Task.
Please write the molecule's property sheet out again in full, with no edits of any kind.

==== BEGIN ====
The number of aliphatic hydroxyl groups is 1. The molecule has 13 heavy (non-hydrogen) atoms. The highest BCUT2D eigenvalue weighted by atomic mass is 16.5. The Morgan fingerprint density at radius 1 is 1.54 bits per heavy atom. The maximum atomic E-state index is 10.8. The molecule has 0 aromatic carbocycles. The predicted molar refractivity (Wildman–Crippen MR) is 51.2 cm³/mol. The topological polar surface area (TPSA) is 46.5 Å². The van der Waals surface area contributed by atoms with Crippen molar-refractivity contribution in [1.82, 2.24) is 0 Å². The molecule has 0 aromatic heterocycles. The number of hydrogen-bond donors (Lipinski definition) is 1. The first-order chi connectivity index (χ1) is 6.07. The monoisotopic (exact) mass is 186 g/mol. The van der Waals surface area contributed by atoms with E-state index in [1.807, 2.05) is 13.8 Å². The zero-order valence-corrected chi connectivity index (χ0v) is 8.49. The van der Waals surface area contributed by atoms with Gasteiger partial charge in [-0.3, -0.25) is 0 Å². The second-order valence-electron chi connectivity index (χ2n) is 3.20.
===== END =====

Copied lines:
The number of aliphatic hydroxyl groups is 1. The molecule has 13 heavy (non-hydrogen) atoms. The highest BCUT2D eigenvalue weighted by atomic mass is 16.5. The Morgan fingerprint density at radius 1 is 1.54 bits per heavy atom. The maximum atomic E-state index is 10.8. The molecule has 0 aromatic carbocycles. The predicted molar refractivity (Wildman–Crippen MR) is 51.2 cm³/mol. The topological polar surface area (TPSA) is 46.5 Å². The van der Waals surface area contributed by atoms with Crippen molar-refractivity contribution in [1.82, 2.24) is 0 Å². The molecule has 0 aromatic heterocycles. The number of hydrogen-bond donors (Lipinski definition) is 1. The first-order chi connectivity index (χ1) is 6.07. The monoisotopic (exact) mass is 186 g/mol. The van der Waals surface area contributed by atoms with E-state index in [1.807, 2.05) is 13.8 Å². The zero-order valence-corrected chi connectivity index (χ0v) is 8.49. The van der Waals surface area contributed by atoms with Gasteiger partial charge in [-0.3, -0.25) is 0 Å². The second-order valence-electron chi connectivity index (χ2n) is 3.20.